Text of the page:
Covering a Cookie with Cookie Icing

Covering a Cookie with Cookie Icing

Covering (also known as "flooding") a cookie with thinned icing is one of the basics of cookie decorating. It might look intimidating, but it's easy enough for beginners It involves outlining the shape of the cookie to create a dam and covering the surface with thin consistency royal icing. Piping an outline creates defined edges and holds the thin icing in place, preventing it from running down the sides of the cookie.
  • Skill LevelBeginner


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  1. Using medium consistency royal icing, outline cookie with a bag fitted with a Tip 3 (or Tip 2 for tiny cookies). Touch the tip to the surface. Squeeze, and lift the bag slightly, letting the icing drop and fall into place as you follow the shape of the cookie.

    Tip: You can stop in between in you need to take a break or turn the cookie. Instead of stopping in the middle of a line, try to stop on corners, where breaks won?t look as obvious.

  2. Complete the outline of the cookie and let dry. If making a batch of cookies, finish outlining all cookies first before covering.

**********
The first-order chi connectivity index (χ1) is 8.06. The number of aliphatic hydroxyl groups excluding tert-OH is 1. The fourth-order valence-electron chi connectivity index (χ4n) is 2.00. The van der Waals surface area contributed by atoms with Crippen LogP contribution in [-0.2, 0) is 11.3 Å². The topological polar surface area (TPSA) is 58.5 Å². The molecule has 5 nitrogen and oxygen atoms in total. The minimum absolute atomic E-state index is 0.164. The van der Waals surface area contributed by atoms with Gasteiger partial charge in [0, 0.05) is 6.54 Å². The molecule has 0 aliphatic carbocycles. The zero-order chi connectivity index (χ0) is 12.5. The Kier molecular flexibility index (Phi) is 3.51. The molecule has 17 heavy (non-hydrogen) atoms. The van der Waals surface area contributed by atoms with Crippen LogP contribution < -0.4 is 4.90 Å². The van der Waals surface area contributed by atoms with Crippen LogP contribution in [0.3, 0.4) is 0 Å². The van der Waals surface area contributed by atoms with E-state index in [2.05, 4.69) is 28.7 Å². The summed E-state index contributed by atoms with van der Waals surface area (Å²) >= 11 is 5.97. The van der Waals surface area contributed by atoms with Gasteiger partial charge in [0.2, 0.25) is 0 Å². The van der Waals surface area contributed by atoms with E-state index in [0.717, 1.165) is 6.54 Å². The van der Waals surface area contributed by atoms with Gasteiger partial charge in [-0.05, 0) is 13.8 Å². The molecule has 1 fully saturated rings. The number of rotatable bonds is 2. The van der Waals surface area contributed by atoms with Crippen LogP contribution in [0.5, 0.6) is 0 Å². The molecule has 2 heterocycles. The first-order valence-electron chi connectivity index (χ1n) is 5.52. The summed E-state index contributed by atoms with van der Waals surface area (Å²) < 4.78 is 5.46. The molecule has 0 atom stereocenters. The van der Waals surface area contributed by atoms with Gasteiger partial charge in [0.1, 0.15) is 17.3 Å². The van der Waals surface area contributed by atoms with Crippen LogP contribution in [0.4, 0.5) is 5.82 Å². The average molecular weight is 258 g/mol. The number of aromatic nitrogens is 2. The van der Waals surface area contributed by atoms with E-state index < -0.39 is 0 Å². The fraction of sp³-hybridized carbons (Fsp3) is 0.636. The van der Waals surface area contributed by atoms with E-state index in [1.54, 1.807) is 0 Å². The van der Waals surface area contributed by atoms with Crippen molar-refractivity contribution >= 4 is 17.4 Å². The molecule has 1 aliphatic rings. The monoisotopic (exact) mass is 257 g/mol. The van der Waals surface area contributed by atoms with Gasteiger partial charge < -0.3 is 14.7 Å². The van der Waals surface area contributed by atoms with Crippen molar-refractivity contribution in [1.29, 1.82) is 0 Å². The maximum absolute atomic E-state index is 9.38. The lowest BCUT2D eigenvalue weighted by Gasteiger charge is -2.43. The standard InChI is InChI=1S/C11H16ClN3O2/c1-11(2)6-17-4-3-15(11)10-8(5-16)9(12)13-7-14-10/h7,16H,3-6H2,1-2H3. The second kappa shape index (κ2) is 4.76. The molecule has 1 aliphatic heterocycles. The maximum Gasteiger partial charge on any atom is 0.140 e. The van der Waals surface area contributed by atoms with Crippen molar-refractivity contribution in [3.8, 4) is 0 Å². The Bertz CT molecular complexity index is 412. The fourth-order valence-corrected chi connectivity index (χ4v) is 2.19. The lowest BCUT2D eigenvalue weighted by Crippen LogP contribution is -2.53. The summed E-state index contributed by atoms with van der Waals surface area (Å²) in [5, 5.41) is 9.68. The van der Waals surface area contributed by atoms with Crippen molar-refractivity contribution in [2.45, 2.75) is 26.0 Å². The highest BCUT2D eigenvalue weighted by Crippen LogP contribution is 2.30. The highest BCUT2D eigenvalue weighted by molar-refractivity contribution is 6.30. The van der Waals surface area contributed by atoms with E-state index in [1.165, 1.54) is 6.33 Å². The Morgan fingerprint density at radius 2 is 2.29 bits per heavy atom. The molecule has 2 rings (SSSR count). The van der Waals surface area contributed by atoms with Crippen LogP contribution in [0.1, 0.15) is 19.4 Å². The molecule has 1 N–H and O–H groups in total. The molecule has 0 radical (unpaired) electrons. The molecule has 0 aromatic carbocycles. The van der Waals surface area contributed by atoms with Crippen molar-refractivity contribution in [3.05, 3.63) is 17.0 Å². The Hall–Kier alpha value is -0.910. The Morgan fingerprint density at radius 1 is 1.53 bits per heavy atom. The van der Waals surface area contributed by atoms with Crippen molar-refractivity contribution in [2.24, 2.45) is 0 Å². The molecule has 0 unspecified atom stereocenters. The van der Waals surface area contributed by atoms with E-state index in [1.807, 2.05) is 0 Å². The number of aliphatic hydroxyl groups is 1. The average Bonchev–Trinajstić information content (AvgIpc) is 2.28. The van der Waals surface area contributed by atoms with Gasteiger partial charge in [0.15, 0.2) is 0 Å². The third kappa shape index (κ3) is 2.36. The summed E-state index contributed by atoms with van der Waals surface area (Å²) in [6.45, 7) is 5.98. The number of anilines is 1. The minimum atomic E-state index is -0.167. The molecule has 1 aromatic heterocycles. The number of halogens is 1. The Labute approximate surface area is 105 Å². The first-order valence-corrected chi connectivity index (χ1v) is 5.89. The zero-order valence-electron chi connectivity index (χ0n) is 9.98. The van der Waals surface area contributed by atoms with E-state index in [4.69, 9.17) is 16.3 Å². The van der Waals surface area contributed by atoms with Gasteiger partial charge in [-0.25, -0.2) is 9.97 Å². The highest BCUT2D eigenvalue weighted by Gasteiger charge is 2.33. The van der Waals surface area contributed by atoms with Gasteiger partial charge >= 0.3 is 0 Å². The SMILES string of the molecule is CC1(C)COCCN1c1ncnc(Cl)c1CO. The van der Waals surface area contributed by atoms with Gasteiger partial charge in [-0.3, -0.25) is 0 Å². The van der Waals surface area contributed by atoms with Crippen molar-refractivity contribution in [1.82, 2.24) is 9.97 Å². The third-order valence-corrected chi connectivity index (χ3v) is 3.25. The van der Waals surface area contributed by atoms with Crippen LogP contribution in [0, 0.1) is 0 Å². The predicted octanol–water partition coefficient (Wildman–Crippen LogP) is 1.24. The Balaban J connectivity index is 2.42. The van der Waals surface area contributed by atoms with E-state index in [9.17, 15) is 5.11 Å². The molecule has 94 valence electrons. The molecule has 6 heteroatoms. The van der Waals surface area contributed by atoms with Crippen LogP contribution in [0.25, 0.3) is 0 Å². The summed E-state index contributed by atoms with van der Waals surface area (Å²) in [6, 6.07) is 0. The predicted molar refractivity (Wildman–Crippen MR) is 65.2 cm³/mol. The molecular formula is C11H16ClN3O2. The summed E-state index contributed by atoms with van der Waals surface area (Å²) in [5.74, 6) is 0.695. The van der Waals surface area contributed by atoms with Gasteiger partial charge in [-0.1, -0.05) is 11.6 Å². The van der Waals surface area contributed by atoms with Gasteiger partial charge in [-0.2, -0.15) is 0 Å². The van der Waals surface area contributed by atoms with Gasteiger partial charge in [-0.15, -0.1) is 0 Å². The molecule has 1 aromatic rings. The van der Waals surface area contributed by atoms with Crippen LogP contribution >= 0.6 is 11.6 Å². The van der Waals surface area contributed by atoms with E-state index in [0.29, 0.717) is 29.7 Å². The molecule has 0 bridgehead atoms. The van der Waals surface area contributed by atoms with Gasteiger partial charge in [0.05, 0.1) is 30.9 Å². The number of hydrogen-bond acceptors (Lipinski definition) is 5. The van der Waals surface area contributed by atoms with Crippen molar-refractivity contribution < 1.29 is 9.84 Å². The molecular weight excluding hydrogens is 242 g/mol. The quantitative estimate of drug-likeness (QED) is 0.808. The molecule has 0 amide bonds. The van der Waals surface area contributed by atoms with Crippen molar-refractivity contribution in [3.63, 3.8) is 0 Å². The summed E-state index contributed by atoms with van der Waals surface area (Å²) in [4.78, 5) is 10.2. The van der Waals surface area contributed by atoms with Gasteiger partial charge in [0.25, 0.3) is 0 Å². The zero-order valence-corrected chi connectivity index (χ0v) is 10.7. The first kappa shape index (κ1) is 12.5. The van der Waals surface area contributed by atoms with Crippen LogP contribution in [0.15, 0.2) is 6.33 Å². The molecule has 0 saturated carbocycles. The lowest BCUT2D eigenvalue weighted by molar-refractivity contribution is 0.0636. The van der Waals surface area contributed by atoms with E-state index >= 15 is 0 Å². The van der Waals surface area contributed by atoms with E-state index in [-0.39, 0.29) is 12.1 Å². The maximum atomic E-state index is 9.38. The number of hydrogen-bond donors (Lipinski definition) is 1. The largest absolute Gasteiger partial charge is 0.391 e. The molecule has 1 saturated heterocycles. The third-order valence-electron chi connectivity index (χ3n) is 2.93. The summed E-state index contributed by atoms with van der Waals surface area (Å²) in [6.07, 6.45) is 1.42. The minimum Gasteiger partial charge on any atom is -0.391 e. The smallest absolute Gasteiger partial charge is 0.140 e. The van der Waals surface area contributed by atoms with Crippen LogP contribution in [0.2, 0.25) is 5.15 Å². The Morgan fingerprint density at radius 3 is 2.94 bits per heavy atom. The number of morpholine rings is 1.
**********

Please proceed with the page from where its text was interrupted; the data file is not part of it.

Tip: If you have a bumpy outline or crooked lines, immediately reshape by lightly pushing on the icing using a very lightly dampened decorating brush.

  3. Using a bag filled with thin consistency royal icing, place the tip down and close to the surface. Squeeze and let the icing flow out. Keep icing flowing continuously. Slightly overfill the cookie with icing to maintain a puffy look once cookie dries.

    Tip: To achieve a smooth finish, avoid jumping from one section to another. The edges of the first section will begin to dry, creating a definition that will not merge with fresh icing. Instead, pipe continuously, one section at a time to keep the icing edges ?wet.?

  4. After covering the cookie with icing, use an etching tool (also known as a scribe tool) or a toothpick to move the icing towards the edges so that it completely merges with the outline.

    Tip: You can also use the etching tool to pop any visible air bubbles.

  5. Tap the cookie lightly on the surface several times to force up any air bubbles. Pop air bubbles using the etching tool or toothpick.

    Place cookies in a cool, dry place uncovered. Let dry for at least 8 hours (preferably overnight).Tip: Humidity will prevent royal icing from drying completely. If you are in a humid area, try drying cookies in front of a fan or in an oven with the light on, or on the lowest heat setting.


How To


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